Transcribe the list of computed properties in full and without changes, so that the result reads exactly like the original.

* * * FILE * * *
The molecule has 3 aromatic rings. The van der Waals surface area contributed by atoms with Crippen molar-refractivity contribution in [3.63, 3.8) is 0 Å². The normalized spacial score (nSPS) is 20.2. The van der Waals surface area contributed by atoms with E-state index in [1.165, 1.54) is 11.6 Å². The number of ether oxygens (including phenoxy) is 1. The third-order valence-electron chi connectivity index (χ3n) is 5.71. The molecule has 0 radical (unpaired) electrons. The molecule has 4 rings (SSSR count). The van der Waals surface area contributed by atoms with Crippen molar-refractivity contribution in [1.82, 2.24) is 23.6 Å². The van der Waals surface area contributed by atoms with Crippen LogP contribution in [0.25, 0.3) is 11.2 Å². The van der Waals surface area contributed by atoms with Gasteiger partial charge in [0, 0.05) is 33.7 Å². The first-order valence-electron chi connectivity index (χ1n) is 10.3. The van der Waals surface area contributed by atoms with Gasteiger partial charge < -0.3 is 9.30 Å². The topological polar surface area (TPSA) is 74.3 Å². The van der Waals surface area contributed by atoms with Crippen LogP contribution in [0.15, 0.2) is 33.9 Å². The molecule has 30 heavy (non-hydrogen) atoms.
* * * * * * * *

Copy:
The molecule has 3 aromatic rings. The van der Waals surface area contributed by atoms with Crippen molar-refractivity contribution in [3.63, 3.8) is 0 Å². The normalized spacial score (nSPS) is 20.2. The van der Waals surface area contributed by atoms with E-state index in [1.165, 1.54) is 11.6 Å². The number of ether oxygens (including phenoxy) is 1. The third-order valence-electron chi connectivity index (χ3n) is 5.71. The molecule has 0 radical (unpaired) electrons. The molecule has 4 rings (SSSR count). The van der Waals surface area contributed by atoms with Crippen molar-refractivity contribution in [1.82, 2.24) is 23.6 Å². The van der Waals surface area contributed by atoms with Crippen LogP contribution in [0.25, 0.3) is 11.2 Å². The van der Waals surface area contributed by atoms with Gasteiger partial charge in [0, 0.05) is 33.7 Å². The first-order valence-electron chi connectivity index (χ1n) is 10.3. The van der Waals surface area contributed by atoms with Gasteiger partial charge < -0.3 is 9.30 Å². The topological polar surface area (TPSA) is 74.3 Å². The van der Waals surface area contributed by atoms with Crippen LogP contribution in [0.15, 0.2) is 33.9 Å². The molecule has 30 heavy (non-hydrogen) atoms.